Final Fantasy has always been a franchise where none of the games are directly related to one another. While many of the titles share common themes, enemies, and gameplay mechanics, the setting and characters are entirely new from title to title. With that said, it is very impressive to think the Dragon Bahamut has been one of the few recurring elements that have been with the franchise since the first game. First appearing in the original Final Fantasy in 1987, Bahamut was the Dragon King that aided the player. He has since returned in almost every major Final Fantasy game, with II being the most obvious omission. Along with Chocobos and Moogles, Bahamut is one of the few things that fans expect to see in one shape or form in each main title. Whatever form he takes, he remains one of the most iconic characters in the highly respected mega-franchise.
Bahamut is most likely named after the Dragon King from Dungeons and Dragons. Many aspects of classic RPGs stem from D&D, including Final Fantasy. From the medieval setting to the different classes of warriors, D&D is often seen as the mother of RPGs. So it makes sense that Final Fantasy would name its own Dragon King after the same character in the game it borrowed so much from. The name Bahamut goes further back than D&D however. The name originates from Arabian mythology – Bahamut of ancient times was a giant whale that acts as one of the supports for Earth. It’s interesting to see where the name Bahamut was originally from, and what it is now most commonly associated with. Thanks to D&D and Final Fantasy, it is hard to imagine Bahamut as anything other than a dragon.
In Bahamut’s first appearance, he was labeled the Dragon King and grants the four playable characters an upgrade. In exchange for a rat’s tail, Bahamut allows the characters to move up a class, giving everyone much better stats. His role may have been short, but it was still a vital part of the game. Without Bahamut, the party would not have been able to upgrade their classes. Those boosts in stats were needed for the harder parts of the game at the end.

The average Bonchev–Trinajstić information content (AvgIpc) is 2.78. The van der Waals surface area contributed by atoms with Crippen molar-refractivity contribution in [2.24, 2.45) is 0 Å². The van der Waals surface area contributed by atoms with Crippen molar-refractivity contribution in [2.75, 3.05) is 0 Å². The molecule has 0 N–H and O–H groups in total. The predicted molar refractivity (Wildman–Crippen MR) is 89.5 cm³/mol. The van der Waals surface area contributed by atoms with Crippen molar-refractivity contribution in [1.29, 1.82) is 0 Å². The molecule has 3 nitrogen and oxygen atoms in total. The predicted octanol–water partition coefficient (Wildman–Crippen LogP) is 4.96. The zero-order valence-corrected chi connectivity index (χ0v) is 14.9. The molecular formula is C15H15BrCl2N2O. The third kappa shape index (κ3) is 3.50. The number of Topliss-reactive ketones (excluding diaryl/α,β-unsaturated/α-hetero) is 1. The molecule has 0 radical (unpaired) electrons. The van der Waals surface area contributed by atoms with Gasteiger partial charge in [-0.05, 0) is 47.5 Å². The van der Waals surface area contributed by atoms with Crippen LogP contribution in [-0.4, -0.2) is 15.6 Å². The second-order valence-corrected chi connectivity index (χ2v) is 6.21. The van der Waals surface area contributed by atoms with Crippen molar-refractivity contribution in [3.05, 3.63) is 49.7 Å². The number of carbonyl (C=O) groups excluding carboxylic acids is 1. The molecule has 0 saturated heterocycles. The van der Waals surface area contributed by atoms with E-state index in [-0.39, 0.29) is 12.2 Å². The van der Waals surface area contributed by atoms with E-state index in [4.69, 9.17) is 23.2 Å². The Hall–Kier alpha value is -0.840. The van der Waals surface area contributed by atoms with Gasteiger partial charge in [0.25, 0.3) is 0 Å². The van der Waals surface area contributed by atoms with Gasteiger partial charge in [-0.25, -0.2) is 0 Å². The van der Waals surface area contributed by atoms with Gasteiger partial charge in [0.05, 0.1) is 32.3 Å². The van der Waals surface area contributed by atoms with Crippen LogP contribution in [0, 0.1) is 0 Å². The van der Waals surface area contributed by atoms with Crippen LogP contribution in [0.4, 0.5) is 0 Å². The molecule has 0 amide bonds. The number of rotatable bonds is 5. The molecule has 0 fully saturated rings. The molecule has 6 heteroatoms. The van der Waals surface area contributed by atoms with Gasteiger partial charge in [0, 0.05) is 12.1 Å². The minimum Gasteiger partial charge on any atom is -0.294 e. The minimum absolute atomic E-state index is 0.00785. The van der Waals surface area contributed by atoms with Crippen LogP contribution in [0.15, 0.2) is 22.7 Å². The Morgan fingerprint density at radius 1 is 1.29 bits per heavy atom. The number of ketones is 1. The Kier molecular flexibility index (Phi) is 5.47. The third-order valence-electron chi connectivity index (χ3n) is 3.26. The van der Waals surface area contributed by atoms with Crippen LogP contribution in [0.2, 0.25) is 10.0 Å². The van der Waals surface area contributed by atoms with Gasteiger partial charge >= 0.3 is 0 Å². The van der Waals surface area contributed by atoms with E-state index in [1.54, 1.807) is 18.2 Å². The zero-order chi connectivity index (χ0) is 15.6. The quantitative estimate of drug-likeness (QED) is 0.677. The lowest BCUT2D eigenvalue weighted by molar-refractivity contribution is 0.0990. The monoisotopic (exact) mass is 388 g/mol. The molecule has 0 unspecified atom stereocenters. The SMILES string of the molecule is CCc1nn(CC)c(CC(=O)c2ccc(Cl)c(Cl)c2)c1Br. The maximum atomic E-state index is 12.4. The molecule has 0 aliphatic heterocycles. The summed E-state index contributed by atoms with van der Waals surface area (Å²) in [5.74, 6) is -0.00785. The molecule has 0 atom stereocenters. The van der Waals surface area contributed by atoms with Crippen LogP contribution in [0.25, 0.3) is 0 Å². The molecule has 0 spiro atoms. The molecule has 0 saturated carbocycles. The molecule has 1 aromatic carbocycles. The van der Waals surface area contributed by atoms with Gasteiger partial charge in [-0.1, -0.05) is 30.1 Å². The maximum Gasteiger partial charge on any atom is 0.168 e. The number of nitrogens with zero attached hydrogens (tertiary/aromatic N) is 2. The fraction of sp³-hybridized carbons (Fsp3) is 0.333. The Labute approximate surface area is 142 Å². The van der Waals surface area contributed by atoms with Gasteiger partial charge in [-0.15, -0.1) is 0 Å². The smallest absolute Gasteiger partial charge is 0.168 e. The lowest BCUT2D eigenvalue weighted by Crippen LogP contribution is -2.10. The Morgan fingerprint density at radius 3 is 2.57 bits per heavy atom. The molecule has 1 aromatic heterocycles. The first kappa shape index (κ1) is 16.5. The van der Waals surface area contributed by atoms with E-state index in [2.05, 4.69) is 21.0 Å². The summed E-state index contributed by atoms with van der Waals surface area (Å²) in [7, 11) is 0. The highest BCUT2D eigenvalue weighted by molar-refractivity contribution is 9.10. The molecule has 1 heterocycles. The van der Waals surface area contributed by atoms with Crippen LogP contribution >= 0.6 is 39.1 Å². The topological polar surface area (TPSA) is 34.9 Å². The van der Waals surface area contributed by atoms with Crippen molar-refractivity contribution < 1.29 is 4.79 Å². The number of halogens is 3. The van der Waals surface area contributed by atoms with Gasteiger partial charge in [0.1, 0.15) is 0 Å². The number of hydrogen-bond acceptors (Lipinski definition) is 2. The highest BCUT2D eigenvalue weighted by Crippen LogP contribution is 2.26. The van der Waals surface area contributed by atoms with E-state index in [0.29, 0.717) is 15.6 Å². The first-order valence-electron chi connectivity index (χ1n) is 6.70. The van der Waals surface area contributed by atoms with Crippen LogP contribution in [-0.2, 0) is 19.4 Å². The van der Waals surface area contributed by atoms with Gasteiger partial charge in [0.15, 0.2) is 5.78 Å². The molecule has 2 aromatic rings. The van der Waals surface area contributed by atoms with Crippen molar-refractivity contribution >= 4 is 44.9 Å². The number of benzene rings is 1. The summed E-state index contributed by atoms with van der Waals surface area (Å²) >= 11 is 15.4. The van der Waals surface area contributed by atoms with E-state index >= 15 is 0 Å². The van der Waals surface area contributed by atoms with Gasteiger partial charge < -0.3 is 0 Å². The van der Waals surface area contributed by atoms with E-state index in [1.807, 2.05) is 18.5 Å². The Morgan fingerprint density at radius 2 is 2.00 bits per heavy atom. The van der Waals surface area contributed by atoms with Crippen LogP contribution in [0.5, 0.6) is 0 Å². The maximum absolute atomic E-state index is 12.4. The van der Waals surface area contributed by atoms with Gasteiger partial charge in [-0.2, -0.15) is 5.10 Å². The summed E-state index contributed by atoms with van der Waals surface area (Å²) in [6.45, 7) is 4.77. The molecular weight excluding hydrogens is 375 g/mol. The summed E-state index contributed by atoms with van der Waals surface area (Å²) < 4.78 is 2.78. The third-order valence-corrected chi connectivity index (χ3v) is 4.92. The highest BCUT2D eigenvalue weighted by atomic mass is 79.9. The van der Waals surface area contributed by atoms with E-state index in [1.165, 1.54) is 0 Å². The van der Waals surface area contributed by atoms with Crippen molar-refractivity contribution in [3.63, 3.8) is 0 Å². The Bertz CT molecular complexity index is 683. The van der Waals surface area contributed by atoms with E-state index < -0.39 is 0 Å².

Bahamut’s brief appearance was apparently popular enough for the developers to have him return to the series in Final Fantasy III. Originally introduced as a powerful boss, the team of playable characters in III are not able to beat the strong dragon at the early parts of the game. Yet the party can return to him at a later point where they can defeat him and have him become a summon ally. Summons, which is one of the most iconic spells in the franchise, are spells that allow party members to summon a mighty creature to attack their enemies. III was not only the first game that Bahamut can be fought against as a boss, it was also the first game where he was a summon creature. From there he would most commonly be a summon in the games, either being one of the strongest summons in the game, or the strongest in the game.
Since III, he has appeared in all the main numbered titles and in many spin-offs. He mostly serves as a summon in Final Fantasy III–X, but has major roles in the story for IX and X. Usually, when summoned, he would unleash his strongest move, Mega Flare. In IX, the villain Kuja uses Bahamut to attack the city of Alexandria, a major location in the game’s narrative. The main protagonists then summon Alexander to take down Bahamut in one of the most epic summon vs. summon battles in the franchise. In X he is an aeon; special beings that act as that game’s summoning creatures, and he gives the protagonist major exposition.
In XI, which is the series’ first MMO games, he is a recurring character, and later becomes one of the more difficult bosses in one of the later expansions. XII uses a completely new set of summons, using a different set of summon creatures than passed games; many classic summon names are instead given to plot-important airships. Sky Fortress Bahamut serves as the game’s final dungeon. A dragon Bahamut would makes his proper appearance in XII’s sequel, Revenant Wings on the DS. Bahamut in XIII serves as Fang’s Eidolon, her guardian in the story. The sequel, XIII-2, the main villain transforms into a being similar to Bahamut, and is originally labeled as Chaos Bahamut; later he would be called Jet Bahamut. Two other dragons would join Jet: Amber Bahamut and Garnet Bahamut.
The dragon king would return to his classic summon role in the latest Final Fantasy, XV; he is once again one of the most powerful summons in the game. He has strong ties to the greater mythology of XV and is only able to be summoned in specific boss encounters. This also serves as a summon ally in the many dozen spin-off games, including Final Fantasy Tactics, Type-O, and many others.
Bahamut is a character that is so heavily associated with Final Fantasy, that it would be hard to imagine any title with the Final Fantasy name to not have the Dragon King. He was given a name before any playable protagonist and has been with the franchise since the beginning. Similar to how the series will always have a character named Cid; the series will always need to have something called Bahamut.